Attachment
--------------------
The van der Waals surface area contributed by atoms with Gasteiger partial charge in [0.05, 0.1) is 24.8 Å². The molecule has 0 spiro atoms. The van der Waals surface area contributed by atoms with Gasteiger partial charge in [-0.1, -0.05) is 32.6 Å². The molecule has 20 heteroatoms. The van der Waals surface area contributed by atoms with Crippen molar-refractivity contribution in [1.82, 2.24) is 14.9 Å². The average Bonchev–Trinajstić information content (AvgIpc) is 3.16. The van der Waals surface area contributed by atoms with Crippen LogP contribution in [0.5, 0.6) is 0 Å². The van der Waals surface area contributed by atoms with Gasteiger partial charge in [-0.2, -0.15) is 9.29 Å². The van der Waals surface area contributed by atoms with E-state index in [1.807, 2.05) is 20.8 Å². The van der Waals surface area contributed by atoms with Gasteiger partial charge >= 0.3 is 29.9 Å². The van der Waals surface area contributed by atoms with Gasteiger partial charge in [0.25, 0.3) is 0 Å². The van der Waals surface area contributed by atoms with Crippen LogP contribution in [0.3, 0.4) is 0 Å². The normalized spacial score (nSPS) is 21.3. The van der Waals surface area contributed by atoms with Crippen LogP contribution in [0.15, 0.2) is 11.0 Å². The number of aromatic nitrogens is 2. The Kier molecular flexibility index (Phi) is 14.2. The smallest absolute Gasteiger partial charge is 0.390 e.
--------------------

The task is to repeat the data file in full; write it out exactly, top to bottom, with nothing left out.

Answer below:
The van der Waals surface area contributed by atoms with Gasteiger partial charge in [0.05, 0.1) is 24.8 Å². The molecule has 0 spiro atoms. The van der Waals surface area contributed by atoms with Gasteiger partial charge in [-0.1, -0.05) is 32.6 Å². The molecule has 20 heteroatoms. The van der Waals surface area contributed by atoms with Crippen molar-refractivity contribution in [1.82, 2.24) is 14.9 Å². The average Bonchev–Trinajstić information content (AvgIpc) is 3.16. The van der Waals surface area contributed by atoms with Crippen LogP contribution in [0.5, 0.6) is 0 Å². The van der Waals surface area contributed by atoms with Gasteiger partial charge in [-0.2, -0.15) is 9.29 Å². The van der Waals surface area contributed by atoms with E-state index in [1.807, 2.05) is 20.8 Å². The van der Waals surface area contributed by atoms with Gasteiger partial charge >= 0.3 is 29.9 Å². The van der Waals surface area contributed by atoms with Gasteiger partial charge in [0.25, 0.3) is 0 Å². The van der Waals surface area contributed by atoms with Crippen LogP contribution in [0.3, 0.4) is 0 Å². The normalized spacial score (nSPS) is 21.3. The van der Waals surface area contributed by atoms with Crippen LogP contribution in [0.15, 0.2) is 11.0 Å². The number of aromatic nitrogens is 2. The Kier molecular flexibility index (Phi) is 14.2. The smallest absolute Gasteiger partial charge is 0.390 e.